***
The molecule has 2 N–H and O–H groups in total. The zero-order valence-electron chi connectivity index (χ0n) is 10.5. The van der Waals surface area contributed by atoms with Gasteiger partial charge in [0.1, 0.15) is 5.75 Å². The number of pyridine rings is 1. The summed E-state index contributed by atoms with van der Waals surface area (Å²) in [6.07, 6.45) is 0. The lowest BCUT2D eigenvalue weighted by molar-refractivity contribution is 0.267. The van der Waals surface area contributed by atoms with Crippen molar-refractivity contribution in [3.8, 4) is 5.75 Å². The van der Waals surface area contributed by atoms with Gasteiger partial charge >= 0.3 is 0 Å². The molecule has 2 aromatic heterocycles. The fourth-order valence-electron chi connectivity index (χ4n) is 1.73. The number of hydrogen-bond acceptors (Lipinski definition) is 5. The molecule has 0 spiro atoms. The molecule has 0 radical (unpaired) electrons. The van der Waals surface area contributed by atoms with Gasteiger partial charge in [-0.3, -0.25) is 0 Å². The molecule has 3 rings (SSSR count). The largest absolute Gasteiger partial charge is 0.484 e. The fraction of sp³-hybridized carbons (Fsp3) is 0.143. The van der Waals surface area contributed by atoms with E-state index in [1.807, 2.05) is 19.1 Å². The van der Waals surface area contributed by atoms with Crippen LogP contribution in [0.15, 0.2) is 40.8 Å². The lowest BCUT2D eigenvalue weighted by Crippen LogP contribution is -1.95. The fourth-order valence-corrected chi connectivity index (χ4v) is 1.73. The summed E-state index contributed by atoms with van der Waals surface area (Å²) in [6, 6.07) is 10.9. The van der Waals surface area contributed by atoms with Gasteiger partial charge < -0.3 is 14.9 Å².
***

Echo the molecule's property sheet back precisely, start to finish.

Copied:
The molecule has 2 N–H and O–H groups in total. The zero-order valence-electron chi connectivity index (χ0n) is 10.5. The van der Waals surface area contributed by atoms with Gasteiger partial charge in [0.1, 0.15) is 5.75 Å². The number of pyridine rings is 1. The summed E-state index contributed by atoms with van der Waals surface area (Å²) in [6.07, 6.45) is 0. The lowest BCUT2D eigenvalue weighted by molar-refractivity contribution is 0.267. The van der Waals surface area contributed by atoms with Crippen molar-refractivity contribution in [3.8, 4) is 5.75 Å². The van der Waals surface area contributed by atoms with Gasteiger partial charge >= 0.3 is 0 Å². The molecule has 2 aromatic heterocycles. The fourth-order valence-electron chi connectivity index (χ4n) is 1.73. The number of hydrogen-bond acceptors (Lipinski definition) is 5. The molecule has 0 spiro atoms. The molecule has 0 radical (unpaired) electrons. The van der Waals surface area contributed by atoms with Gasteiger partial charge in [-0.3, -0.25) is 0 Å². The molecule has 3 rings (SSSR count). The largest absolute Gasteiger partial charge is 0.484 e. The fraction of sp³-hybridized carbons (Fsp3) is 0.143. The van der Waals surface area contributed by atoms with E-state index in [1.807, 2.05) is 19.1 Å². The van der Waals surface area contributed by atoms with Crippen LogP contribution in [0.15, 0.2) is 40.8 Å². The lowest BCUT2D eigenvalue weighted by Crippen LogP contribution is -1.95. The fourth-order valence-corrected chi connectivity index (χ4v) is 1.73. The summed E-state index contributed by atoms with van der Waals surface area (Å²) in [6, 6.07) is 10.9. The van der Waals surface area contributed by atoms with Gasteiger partial charge < -0.3 is 14.9 Å².